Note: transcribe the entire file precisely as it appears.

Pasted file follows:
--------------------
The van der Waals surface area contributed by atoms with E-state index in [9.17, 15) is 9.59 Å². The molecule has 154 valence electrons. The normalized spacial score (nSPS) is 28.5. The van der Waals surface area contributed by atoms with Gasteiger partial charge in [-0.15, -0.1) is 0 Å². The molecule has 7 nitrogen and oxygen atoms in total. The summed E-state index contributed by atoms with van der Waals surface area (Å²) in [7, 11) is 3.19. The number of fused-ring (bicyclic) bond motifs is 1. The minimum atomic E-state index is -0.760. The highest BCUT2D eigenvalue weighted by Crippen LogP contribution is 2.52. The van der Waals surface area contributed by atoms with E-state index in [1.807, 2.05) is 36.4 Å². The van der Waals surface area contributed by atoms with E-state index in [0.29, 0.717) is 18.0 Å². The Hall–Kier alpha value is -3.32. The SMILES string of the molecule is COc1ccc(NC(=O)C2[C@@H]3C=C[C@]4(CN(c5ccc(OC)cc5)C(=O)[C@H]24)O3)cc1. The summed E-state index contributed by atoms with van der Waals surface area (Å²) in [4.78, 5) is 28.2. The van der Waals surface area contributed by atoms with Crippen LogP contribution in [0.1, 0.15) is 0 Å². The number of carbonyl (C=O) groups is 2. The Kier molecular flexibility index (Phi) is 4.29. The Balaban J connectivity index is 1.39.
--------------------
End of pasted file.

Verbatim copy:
The van der Waals surface area contributed by atoms with E-state index in [9.17, 15) is 9.59 Å². The molecule has 154 valence electrons. The normalized spacial score (nSPS) is 28.5. The van der Waals surface area contributed by atoms with Gasteiger partial charge in [-0.15, -0.1) is 0 Å². The molecule has 7 nitrogen and oxygen atoms in total. The summed E-state index contributed by atoms with van der Waals surface area (Å²) in [7, 11) is 3.19. The number of fused-ring (bicyclic) bond motifs is 1. The minimum atomic E-state index is -0.760. The highest BCUT2D eigenvalue weighted by Crippen LogP contribution is 2.52. The van der Waals surface area contributed by atoms with E-state index in [1.807, 2.05) is 36.4 Å². The van der Waals surface area contributed by atoms with E-state index in [0.29, 0.717) is 18.0 Å². The Hall–Kier alpha value is -3.32. The SMILES string of the molecule is COc1ccc(NC(=O)C2[C@@H]3C=C[C@]4(CN(c5ccc(OC)cc5)C(=O)[C@H]24)O3)cc1. The summed E-state index contributed by atoms with van der Waals surface area (Å²) in [4.78, 5) is 28.2. The van der Waals surface area contributed by atoms with Crippen LogP contribution in [0.1, 0.15) is 0 Å². The number of carbonyl (C=O) groups is 2. The Kier molecular flexibility index (Phi) is 4.29. The Balaban J connectivity index is 1.39.